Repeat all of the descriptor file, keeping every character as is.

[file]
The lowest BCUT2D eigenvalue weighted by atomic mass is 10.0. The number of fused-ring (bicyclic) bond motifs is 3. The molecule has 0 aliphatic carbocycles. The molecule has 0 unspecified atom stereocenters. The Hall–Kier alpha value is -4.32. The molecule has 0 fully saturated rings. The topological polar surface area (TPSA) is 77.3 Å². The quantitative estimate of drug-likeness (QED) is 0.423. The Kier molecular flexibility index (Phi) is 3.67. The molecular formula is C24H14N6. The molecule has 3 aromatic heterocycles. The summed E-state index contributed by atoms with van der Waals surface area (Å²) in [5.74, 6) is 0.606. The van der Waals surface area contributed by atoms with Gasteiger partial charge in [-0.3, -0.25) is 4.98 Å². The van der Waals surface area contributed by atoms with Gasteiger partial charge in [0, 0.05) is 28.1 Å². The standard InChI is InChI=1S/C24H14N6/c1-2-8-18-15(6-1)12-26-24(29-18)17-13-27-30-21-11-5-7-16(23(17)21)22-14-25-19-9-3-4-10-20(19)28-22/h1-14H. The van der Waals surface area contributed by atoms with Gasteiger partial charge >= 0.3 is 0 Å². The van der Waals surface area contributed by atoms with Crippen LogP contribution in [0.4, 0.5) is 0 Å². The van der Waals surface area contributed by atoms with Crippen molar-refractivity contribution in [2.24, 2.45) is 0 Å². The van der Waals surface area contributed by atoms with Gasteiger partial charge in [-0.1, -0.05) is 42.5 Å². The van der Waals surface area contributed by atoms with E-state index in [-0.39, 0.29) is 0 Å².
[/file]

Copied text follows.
The lowest BCUT2D eigenvalue weighted by atomic mass is 10.0. The number of fused-ring (bicyclic) bond motifs is 3. The molecule has 0 aliphatic carbocycles. The molecule has 0 unspecified atom stereocenters. The Hall–Kier alpha value is -4.32. The molecule has 0 fully saturated rings. The topological polar surface area (TPSA) is 77.3 Å². The quantitative estimate of drug-likeness (QED) is 0.423. The Kier molecular flexibility index (Phi) is 3.67. The molecular formula is C24H14N6. The molecule has 3 aromatic heterocycles. The summed E-state index contributed by atoms with van der Waals surface area (Å²) in [5.74, 6) is 0.606. The van der Waals surface area contributed by atoms with Gasteiger partial charge in [-0.3, -0.25) is 4.98 Å². The van der Waals surface area contributed by atoms with Gasteiger partial charge in [0, 0.05) is 28.1 Å². The standard InChI is InChI=1S/C24H14N6/c1-2-8-18-15(6-1)12-26-24(29-18)17-13-27-30-21-11-5-7-16(23(17)21)22-14-25-19-9-3-4-10-20(19)28-22/h1-14H. The van der Waals surface area contributed by atoms with Gasteiger partial charge >= 0.3 is 0 Å². The van der Waals surface area contributed by atoms with Crippen LogP contribution in [0.4, 0.5) is 0 Å². The van der Waals surface area contributed by atoms with Crippen molar-refractivity contribution in [2.24, 2.45) is 0 Å². The van der Waals surface area contributed by atoms with Gasteiger partial charge in [-0.1, -0.05) is 42.5 Å². The van der Waals surface area contributed by atoms with E-state index in [-0.39, 0.29) is 0 Å².